Properly insulating basement walls makes a dwelling more energy efficient than non-insulated buildings. Insulated homes demand a higher price when the owners decide to sell. The truly adventurous can perform the task themselves. For a stress-free production, discuss basement walls insulation with professional contractors. Look for pre-existing insulation before starting your project. For recently built [...]
Basement Walls Finished The Right Way
Finishing basement walls is a critical step in finishing a basement. When done properly, it can create a beautiful, safe living area; when done wrong, it can be prone to moisture damage and harbor mold. In the following guide, you will learn about the steps involved in finishing a basement wall and become acquainted with several methods for completing each step. This will help you do the job correctly and avoid potential complications.
Basement walls are prone to moisture problems. Concrete and cinder block tend to soak up moisture and release it when the weather changes, and water can seep through basement walls from the outside. Small amounts of dampness on humid summer days will not cause a problem as long as you take appropriate steps during the finishing process. However, if the walls are constantly wet or water seeps in when it rains, you will need to take care of these problems before you can begin to finish basement walls.
No matter how carefully you waterproof your basement, you will probably have some moisture on the surface of your concrete. If you plan to wood frame your basement and use fiberglass insulation, these materials will absorb water and result in mold if they are placed directly against the concrete wall. To avoid this issue, it is important to place a vapor barrier between the concrete and the framing. The best type of moisture barrier is polystyrene insulation, which resists mold and works great to keep out water; plastic is much less effective because it is not breathable and can actually trap moisture.
Framing basement walls requires special considerations because many of the walls are against concrete. There are two materials that can be used to frame these walls, and each one works for different situations.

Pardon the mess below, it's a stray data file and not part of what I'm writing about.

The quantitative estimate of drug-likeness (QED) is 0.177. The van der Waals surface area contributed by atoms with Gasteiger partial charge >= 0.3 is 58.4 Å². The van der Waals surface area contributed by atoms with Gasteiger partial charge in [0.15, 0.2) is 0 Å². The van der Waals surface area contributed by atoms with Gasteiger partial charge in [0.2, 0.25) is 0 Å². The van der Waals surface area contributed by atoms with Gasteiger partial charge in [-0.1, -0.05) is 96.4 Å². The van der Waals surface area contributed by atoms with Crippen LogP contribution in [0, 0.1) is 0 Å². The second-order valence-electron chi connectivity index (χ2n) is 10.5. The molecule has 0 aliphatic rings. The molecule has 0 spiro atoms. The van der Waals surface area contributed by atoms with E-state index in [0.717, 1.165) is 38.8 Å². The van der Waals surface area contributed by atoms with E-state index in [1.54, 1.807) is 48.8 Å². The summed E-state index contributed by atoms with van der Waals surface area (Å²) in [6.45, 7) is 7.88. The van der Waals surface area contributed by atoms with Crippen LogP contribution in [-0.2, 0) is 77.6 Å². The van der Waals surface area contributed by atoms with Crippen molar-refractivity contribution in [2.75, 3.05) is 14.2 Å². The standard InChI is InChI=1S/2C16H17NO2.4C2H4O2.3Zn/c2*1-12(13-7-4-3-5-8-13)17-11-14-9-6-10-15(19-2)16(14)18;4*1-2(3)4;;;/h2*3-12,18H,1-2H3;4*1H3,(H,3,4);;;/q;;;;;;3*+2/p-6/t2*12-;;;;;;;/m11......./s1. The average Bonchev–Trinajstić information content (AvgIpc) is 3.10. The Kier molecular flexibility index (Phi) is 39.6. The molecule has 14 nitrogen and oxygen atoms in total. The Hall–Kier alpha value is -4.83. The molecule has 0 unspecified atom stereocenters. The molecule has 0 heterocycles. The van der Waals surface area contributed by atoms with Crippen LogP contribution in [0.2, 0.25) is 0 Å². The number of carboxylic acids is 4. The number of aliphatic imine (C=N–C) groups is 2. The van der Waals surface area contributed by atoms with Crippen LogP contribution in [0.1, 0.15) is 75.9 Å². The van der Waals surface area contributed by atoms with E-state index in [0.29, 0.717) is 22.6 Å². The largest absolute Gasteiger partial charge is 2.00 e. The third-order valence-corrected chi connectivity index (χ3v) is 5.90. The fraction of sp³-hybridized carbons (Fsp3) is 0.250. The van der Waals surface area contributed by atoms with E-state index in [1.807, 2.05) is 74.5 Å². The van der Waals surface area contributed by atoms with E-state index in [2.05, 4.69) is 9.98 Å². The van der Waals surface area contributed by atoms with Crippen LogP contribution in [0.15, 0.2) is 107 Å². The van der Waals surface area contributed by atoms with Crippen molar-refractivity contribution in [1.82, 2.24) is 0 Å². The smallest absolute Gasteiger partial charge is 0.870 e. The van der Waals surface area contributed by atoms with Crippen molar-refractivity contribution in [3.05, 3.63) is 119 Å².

- Standard 2x4 studs are perfect for walls that are insulated with fiberglass. They are easy to build, have plenty of space for electrical wiring, and don't need to be fastened to the concrete. On the other hand, they take up lot of space, which can be a problem in smaller basements.
- Furring strips work great with foam insulation, and they take up a lot less space than studs. However, they are time-consuming to install because they must be screwed directly into the concrete. In addition, electrical wiring cannot be installed in furring with traditional methods, and boxes and switches require special installation techniques as well.
There are several different types of basement insulation, each with its own advantages and disadvantages.
- Fiberglass insulation is cheap and easy to install, and it can work great if there is no moisture in the basement. If there is any water present, however, it can become a habitat for mold. It also can't be used with furring strips.
- Rigid foam board can be ideal for basements because it is thin and mold resistant. Nonetheless, it is much more difficult to cut than fiberglass, and it does not work as well if there are a lot of obstacles or the basement wall is uneven. In addition, it costs more than fiberglass and must have a fire resistant surface.
- Spray foam also works great for basements. It can be used on rough or uneven surfaces, and it expands to fill any gaps in the wall. The disadvantages are that it is the most expensive type of insulation and must be applied by a professional.
The last step in basement wall finishing is to install the surface of the wall. Most contractors recommend using one of two materials for this:
- Drywall is a popular substance because it is cheap and looks nice when it is finished. It does nothing to reduce noise, however, and it can be difficult to access plumbing behind walls made of drywall. In addition, basement drywall must be mold resistant if there is any possibility of moisture.
- Basement paneling combines insulation, a wall covering and a finished surface in one piece of material. It has the advantage of allowing owners to skip the framing, insulation and painting steps, finishing the job much quicker than would otherwise be possible. It is breathable, mold resistant and sound reducing, and it can be easily removed and replaced. On the other hand, it can look industrial, takes up a lot of space and makes your basement look different than the rest of the house.